Due to the selected experiment method, restrictions on minimal data length were identified. As discussed in Section 3.4, for individual customer level error metric MAE (in %) as [12] was followed, i.e., the average predicted profit value as a base for comparison. The authors suggest a thorough comparison with alternative calculation using actual profit values in the denominator. Moreover, the evaluation of models could be more detailed and insightful with an analysis of the distribution of differences between predicted and actual profit values in the testing period.
Problems have been experienced with the low speed of the EP/NBD model fitting due to the long run of the optimization function for the estimation of main parameters (r, α, s, β) for the transaction frequency submodel. No simple relationship was observed between the time required for parameter fitting and the number of customers in the dataset. As the speed of the EP/NBD model caused several issues, three directions for optimization would be recommended:
  • A thorough analysis of the time constraints in model execution.
  • Using optimization method for likelihood minimization of parameter estimation that does not allow box constraints.
  • Rewriting model execution to support parallel computing, at least for the parameter estimation.
All of the selected models performed poorly for seasonal purchase behavior, mainly during and after the Christmas season. Such seasonal effects were not discussed in the empirical studies by [12,13]. A model that either considered monthly cohorts or incorporated seasonal effects of time series could perform better. The decision tree in MC could make use of a variable indicating either acquisition date or purchase date. It could then be expected that such improvement benefits mostly the online stores with strong Christmas season and also companies eager to estimate not only the sum of lifetime value but the trended data of such predictions as well. No other strong relations with other season holidays throughout the year were identified.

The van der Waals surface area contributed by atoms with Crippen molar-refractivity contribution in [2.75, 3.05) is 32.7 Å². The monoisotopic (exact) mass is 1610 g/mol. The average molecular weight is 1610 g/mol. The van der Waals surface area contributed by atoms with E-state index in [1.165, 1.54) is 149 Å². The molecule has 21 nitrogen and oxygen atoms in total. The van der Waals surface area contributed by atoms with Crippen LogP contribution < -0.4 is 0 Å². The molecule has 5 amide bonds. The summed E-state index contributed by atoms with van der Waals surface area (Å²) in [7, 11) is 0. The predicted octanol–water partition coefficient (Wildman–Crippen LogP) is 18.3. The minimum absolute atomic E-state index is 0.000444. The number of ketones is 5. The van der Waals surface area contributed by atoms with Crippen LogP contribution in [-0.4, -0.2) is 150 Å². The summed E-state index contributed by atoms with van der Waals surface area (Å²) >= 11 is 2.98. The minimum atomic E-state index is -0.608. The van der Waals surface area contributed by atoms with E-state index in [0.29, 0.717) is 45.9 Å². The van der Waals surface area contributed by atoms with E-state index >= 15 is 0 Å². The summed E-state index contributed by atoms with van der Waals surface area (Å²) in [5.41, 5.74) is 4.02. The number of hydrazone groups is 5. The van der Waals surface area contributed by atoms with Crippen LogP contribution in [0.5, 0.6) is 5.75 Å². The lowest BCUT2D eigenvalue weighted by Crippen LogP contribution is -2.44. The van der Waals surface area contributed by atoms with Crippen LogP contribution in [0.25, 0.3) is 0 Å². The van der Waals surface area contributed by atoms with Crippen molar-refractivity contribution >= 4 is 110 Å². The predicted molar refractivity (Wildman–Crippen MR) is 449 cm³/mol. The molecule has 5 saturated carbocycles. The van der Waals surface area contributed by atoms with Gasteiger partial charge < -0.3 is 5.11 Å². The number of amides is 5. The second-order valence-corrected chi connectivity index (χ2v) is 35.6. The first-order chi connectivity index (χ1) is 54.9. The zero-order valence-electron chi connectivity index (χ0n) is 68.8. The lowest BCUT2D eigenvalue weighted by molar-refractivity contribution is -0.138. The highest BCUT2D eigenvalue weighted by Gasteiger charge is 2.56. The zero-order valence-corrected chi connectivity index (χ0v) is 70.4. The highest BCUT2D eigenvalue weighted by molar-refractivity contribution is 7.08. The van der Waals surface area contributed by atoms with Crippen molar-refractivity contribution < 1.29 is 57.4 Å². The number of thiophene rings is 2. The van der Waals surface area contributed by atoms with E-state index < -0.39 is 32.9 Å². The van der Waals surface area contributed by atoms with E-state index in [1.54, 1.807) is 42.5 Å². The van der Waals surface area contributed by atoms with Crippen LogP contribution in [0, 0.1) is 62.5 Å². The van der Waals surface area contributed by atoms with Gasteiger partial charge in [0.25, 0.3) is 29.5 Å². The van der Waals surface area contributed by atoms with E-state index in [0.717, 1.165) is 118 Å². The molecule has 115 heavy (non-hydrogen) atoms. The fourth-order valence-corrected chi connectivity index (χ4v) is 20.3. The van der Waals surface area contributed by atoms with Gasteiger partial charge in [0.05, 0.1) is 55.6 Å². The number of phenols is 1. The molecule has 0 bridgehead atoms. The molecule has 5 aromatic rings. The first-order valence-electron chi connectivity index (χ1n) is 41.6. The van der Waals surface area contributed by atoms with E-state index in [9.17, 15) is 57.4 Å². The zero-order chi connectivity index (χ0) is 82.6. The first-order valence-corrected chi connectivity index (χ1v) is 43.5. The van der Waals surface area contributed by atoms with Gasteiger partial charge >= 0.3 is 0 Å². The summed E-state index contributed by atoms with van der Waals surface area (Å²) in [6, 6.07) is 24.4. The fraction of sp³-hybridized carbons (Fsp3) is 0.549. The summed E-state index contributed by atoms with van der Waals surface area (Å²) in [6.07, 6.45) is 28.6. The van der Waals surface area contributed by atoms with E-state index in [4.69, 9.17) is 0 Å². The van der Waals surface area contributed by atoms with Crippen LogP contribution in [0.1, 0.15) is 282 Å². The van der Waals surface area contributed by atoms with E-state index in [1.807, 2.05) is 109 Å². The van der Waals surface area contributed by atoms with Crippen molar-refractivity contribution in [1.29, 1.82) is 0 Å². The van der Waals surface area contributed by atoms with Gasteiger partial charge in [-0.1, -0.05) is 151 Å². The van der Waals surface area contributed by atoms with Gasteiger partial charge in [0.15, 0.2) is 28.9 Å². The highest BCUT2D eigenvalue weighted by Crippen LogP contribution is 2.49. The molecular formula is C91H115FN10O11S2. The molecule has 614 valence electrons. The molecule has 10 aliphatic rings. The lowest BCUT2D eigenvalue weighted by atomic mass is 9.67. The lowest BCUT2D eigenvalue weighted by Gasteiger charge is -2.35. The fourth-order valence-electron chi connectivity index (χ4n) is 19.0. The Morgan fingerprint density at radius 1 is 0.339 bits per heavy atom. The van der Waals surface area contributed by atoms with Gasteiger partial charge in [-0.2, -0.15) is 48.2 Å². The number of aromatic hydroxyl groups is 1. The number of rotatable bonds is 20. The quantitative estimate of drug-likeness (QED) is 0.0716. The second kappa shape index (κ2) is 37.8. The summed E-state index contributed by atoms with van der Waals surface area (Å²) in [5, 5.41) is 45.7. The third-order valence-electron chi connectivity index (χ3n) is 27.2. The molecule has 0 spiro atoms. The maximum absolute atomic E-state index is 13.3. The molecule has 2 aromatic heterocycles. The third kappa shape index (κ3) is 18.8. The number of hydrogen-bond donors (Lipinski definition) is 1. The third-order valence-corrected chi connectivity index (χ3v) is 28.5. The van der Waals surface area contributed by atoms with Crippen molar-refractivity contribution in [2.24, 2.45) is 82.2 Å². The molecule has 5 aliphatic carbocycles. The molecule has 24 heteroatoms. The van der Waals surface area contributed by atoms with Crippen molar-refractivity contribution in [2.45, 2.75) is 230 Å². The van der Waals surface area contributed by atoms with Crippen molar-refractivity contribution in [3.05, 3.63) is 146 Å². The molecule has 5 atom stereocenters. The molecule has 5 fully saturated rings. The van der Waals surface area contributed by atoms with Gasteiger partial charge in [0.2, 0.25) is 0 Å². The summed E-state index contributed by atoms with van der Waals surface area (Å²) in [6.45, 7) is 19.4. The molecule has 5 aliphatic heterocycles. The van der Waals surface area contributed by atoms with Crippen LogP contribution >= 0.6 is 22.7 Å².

Recency and frequency analysis of the datasets suggest that there are customers with frequent purchase behavior. The predictive power could be better for these. The topic of purchase regularity and interpurchase timing was researched by [66] and their results indicate that regularity highly improves predictability. On the other hand, high regularity can go against the specified attributes of business settings (see Section 3.1).
An opportunity could be seen in a combination of several models that would better capture the underlying customer behavior. As discussed in Section 3.1, the EP/NBD model is an example of such a model being composed of two submodels. Platzer and Reutterer [66] introduce a new model labelled Pareto/GGG, which incorporates interpurchase timing as a regularity submodel to take into consideration customers with a clear pattern of purchase behavior and to deal reasonably with those showing purchase irregularities. McCarthy et al. [67] estimate variance of CLV. Clearly, the next phase for model combinations could be the use of ensemble learning.
The presented research provides several insights, using an empirical analysis of real online store datasets and a comparison of selected models for CLV computation. More empirical studies would be welcomed: ones that would study datasets from outside the Eastern European area, in order to see if the same results could be found globally, and studies that would focus on a comparison of recently researched models from both performance and feature perspectives, resulting in a development of more robust yet customizable general CLV models. The EP/NBD model has very good results in this study, so it would be appropriate to perform similar empirical comparisons for various modifications of this model, mentioned e.g., in [13,50,58,65,68].